In those days, there was no religion, no National Health Service, no Doctors Surgeries; no pills or medicines as we know them today. You could not pick up the telephone and order an ambulance- they had not been invented. There were no supermarkets or dress shops. They had to catch or pick their own food, make their own weapons and houses and make monuments to the sun and the moon to appease the spirits and ensure a good crop or a successful hunt.

So what has that got to do with Fairies, Witches and Whooping Cough? Well, for centuries, perhaps thousands of years, man has turned to plants to answer, or try to answer all these questions.

We know now that some of these remedies actually worked: for example, the salicylic acid in willow bark was known for at least 4,000 years to cure aches and pains and inflammation. We know it now as the common aspirin and IS used by the million to this very day.

None of the plants that are described in the following lists are rare-they are all wildflowers and plants that can be found in your back garden or in the fields or verges roundabout.


COMMON SORREL (rumex acetosa) was used as a salad plant as was CHICKWEED (stellaria media). DANDELION heads (taraxacum officinale) and BURDOCK seeds (Actium minus) were and still are used to flavour a drink popular with children; BLACK MUSTARD (brassica nigra) and RAPE, grown widely in this area for its oil, were used to make mustard and GARLIC MUSTARD (allialaria pettiolata), seen in every verge and hedgerow, was used to make a garlic flavoured condiment.

COMMON RESTHARROW (ononis repens) is a member of the liquorice family and the roots were chewed by children but worryingly was also used to treat kidney disorders, to clear up ulcers and mixed with wine for gallstones; MEADOWSWEET (filipendula ulmaria) was used to flavour mead. WOOD AVENS (geum urbanum) was used for flavouring beer. COMMON STINGING NETTLES (urtica dioica) can be boiled and used as vegetables or turned into a tasty soup; nettles were used as a form of self-torture by monks as they thrashed themselves and the Romans believed nettle-stings cured rheumatism. CLEAVERS or the sticky goosegrass(gallium aparine) can be roasted for a coffee substitute or used as a vegetable in soup as well as being a cure for scurvy.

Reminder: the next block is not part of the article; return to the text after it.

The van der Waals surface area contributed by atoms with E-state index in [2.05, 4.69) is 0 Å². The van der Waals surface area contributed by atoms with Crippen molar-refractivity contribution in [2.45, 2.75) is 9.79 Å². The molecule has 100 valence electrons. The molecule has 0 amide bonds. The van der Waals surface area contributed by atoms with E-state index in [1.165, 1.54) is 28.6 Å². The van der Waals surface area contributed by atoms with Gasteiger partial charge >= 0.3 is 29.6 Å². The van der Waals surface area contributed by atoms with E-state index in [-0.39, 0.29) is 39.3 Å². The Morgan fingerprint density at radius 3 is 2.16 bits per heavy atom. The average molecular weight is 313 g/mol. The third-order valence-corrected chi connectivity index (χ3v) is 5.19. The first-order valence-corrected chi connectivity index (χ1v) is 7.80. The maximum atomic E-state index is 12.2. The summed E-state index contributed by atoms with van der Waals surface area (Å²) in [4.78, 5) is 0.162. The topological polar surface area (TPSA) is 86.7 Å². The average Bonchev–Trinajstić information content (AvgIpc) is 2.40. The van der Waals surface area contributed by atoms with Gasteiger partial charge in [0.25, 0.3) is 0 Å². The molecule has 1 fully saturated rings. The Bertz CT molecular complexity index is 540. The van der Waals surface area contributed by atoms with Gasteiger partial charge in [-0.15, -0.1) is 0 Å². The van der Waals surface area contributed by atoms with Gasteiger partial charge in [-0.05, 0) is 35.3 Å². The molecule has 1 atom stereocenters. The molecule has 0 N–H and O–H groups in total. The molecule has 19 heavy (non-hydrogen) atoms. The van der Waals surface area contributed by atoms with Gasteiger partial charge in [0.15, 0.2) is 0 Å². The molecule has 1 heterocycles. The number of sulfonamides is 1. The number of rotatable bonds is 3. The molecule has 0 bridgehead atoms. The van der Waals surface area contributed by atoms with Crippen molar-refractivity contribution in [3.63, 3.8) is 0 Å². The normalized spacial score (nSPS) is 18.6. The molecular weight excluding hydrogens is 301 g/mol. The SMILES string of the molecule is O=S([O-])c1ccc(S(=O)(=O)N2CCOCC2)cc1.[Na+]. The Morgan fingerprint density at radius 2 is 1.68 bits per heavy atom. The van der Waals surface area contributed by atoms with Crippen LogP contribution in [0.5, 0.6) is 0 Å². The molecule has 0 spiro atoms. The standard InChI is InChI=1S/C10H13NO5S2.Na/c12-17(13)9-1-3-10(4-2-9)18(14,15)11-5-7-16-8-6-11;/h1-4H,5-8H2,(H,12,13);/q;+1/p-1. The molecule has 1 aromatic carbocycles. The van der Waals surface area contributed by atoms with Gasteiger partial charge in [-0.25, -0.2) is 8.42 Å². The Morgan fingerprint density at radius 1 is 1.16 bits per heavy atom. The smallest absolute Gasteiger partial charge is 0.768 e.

MALLOW (malva sylvestris) is a very versatile flower; it has been used as a root vegetable since at least the 8thC BC, used to dispel hangovers “after orgies”, the sap dissolved with water was used to ease aches and pains, the leaves to draw out wasp stings, and as a potion to calm an ardent lover. Had ‘no’ still be invented then?

SOAPWORT (saponaria officinalis), was a soap substitute as it foams with water.


WELD (reseda luteola) contains yellow dye and TORMENTIL (potentilla erecta) contains red dye in the roots and can also be used for tanning leather as can the juice of PURPLE LOOSESTRIFE (lythrum salicaria)


SELF HEAL(prunella vulgaris) for centuries has been used as a cure-all but also said to relieve sore throats; FOXGLOVE(digitalis purpurea) has been used for heart conditions for centuries and is still used to make a very common drug, digoxin, also used for heart patients; EYEBRIGHT (euphrasia officinalis) used to clear the eyesight; COMMON VALERIAN (valariana officinalis) is said to cure hysteria; COLTSFOOT(tussilago farfara) is believed to cure coughs;  MEADOW BUTTERCUP(ranunculus acris) if worn in a bag around the neck was said to cure lunacy; COMMON POPPY(papaver rhoeas) said to cure aches and pains, gout and St Anthony’s Fire (an unpleasant infection of the skin) and a syrup from petals was said to calm a restless child-since opium comes from some poppies, this might just work! GREATER STITCHWORT(stellaria holostea) was a cure for broken bones  and when prepared with acorns cured stitch; HERB ROBERT(geranium robertianum) was used to staunch the flow of blood from a wound; RED CLOVER(trifolium pratense)-the petals were used to treat whooping cough , make a potent wine and the rare, four-leaved clover was used to ward off witches and warlocks, plus the roots were claimed to have cured a man bitten by a dog; TUTSAN(hypericum androsaemum) the leaves, when laid on open wounds, will help them to heal(this has real substance in fact as the leaves have antiseptic qualities and, although the leaves have no scent, when cut and dried have a sweet smell that lasts for up to four years. The common DOG ROSE (rosa canina) which can be seen in almost every hedgerow, apart from being very pretty, grows seed pods called hips from which a soothing linctus, rich in vitamin C, can still be bought in shops. The hips have little hairs inside, which children have used as ‘itchy backs’ for hundreds of years by placing them downs the back of girls dresses! The flower of the dog rose was also used by Henry VII, who adopted it as the emblem of the Tudors and of course, of England itself. The Primrose (primula vulgaris), from which a concoction was used to treat gout and rheumatism and a love potion was made from the flowers. This plant was also the wild version from which came an amazing range of domesticated garden flowers.